The album title refers to the beautiful things that God creates, but in a way it is self-referential; this is a truly stunning album. Lyrically, it is a celebration of many central and tender tensions in the Christian faith. The vision of this album seems equally inspired by the beauty of God’s works and the realization that there is yet much restoration to take place. Doubt, faith, joy and solemnity are all given their due as the listener makes his or her way through the tracklist. The heart and mind come away nourished.

This is Christian music at its finest. Gungor employ a multiplicity of styles and master them. What Gungor presents to their listeners with this release is an album that is sophisticated but unpretentious, deeply refreshing and reflective with meditation. It expresses the band’s growing understanding of a grander God and it dares the listener to open their mind.

5/ John Mark McMillan – The Medicine

For all of his lyrical and musical prowess, John Mark McMillan is not the sort of musician to produce just any song. He wrote on his blog at the time of his second album’s release, “the world has enough songs… if you have to write a song, write something that no-one’s said before”. He puts his money where his mouth is with this album as he paints rich allegory over stunning blues-rock backdrops.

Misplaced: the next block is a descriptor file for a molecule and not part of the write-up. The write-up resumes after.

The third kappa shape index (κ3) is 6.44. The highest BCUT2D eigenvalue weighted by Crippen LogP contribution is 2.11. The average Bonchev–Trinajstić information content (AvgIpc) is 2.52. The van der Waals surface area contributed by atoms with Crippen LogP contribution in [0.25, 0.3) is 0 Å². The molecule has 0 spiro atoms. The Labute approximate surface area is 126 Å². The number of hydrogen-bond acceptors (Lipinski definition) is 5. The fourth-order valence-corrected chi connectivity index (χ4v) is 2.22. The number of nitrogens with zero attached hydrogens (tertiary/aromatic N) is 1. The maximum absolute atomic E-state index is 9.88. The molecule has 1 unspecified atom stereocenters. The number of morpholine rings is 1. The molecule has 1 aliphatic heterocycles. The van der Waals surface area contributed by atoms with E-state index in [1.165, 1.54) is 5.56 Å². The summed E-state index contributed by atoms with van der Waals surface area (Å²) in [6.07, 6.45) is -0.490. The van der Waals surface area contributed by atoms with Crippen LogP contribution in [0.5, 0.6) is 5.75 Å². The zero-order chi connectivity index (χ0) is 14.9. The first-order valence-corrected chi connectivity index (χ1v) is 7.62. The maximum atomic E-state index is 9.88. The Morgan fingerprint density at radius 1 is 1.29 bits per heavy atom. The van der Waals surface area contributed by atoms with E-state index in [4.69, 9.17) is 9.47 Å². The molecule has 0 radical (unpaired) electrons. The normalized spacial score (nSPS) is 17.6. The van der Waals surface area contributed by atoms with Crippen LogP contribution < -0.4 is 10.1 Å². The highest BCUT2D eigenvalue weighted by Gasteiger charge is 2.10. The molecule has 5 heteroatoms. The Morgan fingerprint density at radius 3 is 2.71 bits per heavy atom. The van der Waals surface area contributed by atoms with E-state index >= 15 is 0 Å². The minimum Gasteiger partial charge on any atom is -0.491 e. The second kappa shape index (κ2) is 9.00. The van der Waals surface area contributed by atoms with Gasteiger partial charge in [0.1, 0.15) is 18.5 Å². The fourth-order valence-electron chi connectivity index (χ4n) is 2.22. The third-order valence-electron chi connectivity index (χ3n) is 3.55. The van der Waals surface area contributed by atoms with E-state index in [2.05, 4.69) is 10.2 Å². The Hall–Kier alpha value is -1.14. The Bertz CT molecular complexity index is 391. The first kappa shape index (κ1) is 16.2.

6/ United Pursuit Band – Found

7/ Amber Brooks – Still I Rise

Amber’s debut album, Still I Rise, is passionate, beautiful, and a cry of the heart, personally and collectively. Find a love story in the lyrics about the mutual divine pursuit. Read my interview with her here.

8/ Audra Lynn (Hartke) – Vow

http://craigdanielketchum.tumblr.com/post/14205441934/adorned-audra-lynn

9/ Sean Feucht & BURN 24-7 – Sacred Mountain

Imagine what ambient progressive instrumental music would be if it was inspired by God, then find it in listening to Sacred Mountain.

10/ John Mark McMillan – The Song Inside The Sounds of Breaking Down

The album with the song that took the world by storm, “How He Loves Us”, is filled with all kinds of good stuff. McMillan is a poet of rare calibre.

11/ The Listening – The Listening LP

With the experience of former band Rock ‘n’ Roll Worship Circus behind them, musicians Gabriel Wilson, Josiah Sherman, Chris Greely, and Eric Lemiere return as The Listening to release this creative and beautiful debut album.